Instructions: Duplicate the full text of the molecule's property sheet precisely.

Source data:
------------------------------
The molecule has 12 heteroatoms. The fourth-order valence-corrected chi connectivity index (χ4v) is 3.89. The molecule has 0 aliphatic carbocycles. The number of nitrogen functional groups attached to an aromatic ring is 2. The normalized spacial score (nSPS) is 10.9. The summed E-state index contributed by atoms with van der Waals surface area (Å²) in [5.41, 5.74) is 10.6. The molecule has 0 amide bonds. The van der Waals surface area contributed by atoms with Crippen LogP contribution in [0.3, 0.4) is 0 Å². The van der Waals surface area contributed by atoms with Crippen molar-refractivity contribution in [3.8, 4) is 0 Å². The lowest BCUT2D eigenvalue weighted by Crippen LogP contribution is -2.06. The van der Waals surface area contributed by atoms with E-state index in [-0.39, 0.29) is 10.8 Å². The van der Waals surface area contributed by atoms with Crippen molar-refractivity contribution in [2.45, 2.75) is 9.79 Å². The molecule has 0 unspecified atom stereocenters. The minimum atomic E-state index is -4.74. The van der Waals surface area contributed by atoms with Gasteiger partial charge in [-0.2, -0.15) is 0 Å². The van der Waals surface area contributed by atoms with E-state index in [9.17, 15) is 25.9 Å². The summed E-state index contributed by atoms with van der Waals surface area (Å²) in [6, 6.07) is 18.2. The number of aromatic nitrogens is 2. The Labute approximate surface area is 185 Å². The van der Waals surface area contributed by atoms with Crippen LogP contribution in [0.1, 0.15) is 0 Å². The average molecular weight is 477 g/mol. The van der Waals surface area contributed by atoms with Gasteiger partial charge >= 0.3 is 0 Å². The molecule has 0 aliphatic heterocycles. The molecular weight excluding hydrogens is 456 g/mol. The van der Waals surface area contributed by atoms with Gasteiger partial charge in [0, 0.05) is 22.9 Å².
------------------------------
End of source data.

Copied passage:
The molecule has 12 heteroatoms. The fourth-order valence-corrected chi connectivity index (χ4v) is 3.89. The molecule has 0 aliphatic carbocycles. The number of nitrogen functional groups attached to an aromatic ring is 2. The normalized spacial score (nSPS) is 10.9. The summed E-state index contributed by atoms with van der Waals surface area (Å²) in [5.41, 5.74) is 10.6. The molecule has 0 amide bonds. The van der Waals surface area contributed by atoms with Crippen LogP contribution in [0.3, 0.4) is 0 Å². The van der Waals surface area contributed by atoms with Crippen molar-refractivity contribution in [3.8, 4) is 0 Å². The lowest BCUT2D eigenvalue weighted by Crippen LogP contribution is -2.06. The van der Waals surface area contributed by atoms with E-state index in [-0.39, 0.29) is 10.8 Å². The van der Waals surface area contributed by atoms with Crippen molar-refractivity contribution in [2.45, 2.75) is 9.79 Å². The molecule has 0 unspecified atom stereocenters. The minimum atomic E-state index is -4.74. The van der Waals surface area contributed by atoms with Gasteiger partial charge in [-0.2, -0.15) is 0 Å². The van der Waals surface area contributed by atoms with E-state index in [9.17, 15) is 25.9 Å². The summed E-state index contributed by atoms with van der Waals surface area (Å²) in [6, 6.07) is 18.2. The number of aromatic nitrogens is 2. The Labute approximate surface area is 185 Å². The van der Waals surface area contributed by atoms with Crippen LogP contribution in [0.1, 0.15) is 0 Å². The average molecular weight is 477 g/mol. The van der Waals surface area contributed by atoms with Gasteiger partial charge >= 0.3 is 0 Å². The molecule has 0 aliphatic heterocycles. The molecular weight excluding hydrogens is 456 g/mol. The van der Waals surface area contributed by atoms with Gasteiger partial charge in [0, 0.05) is 22.9 Å².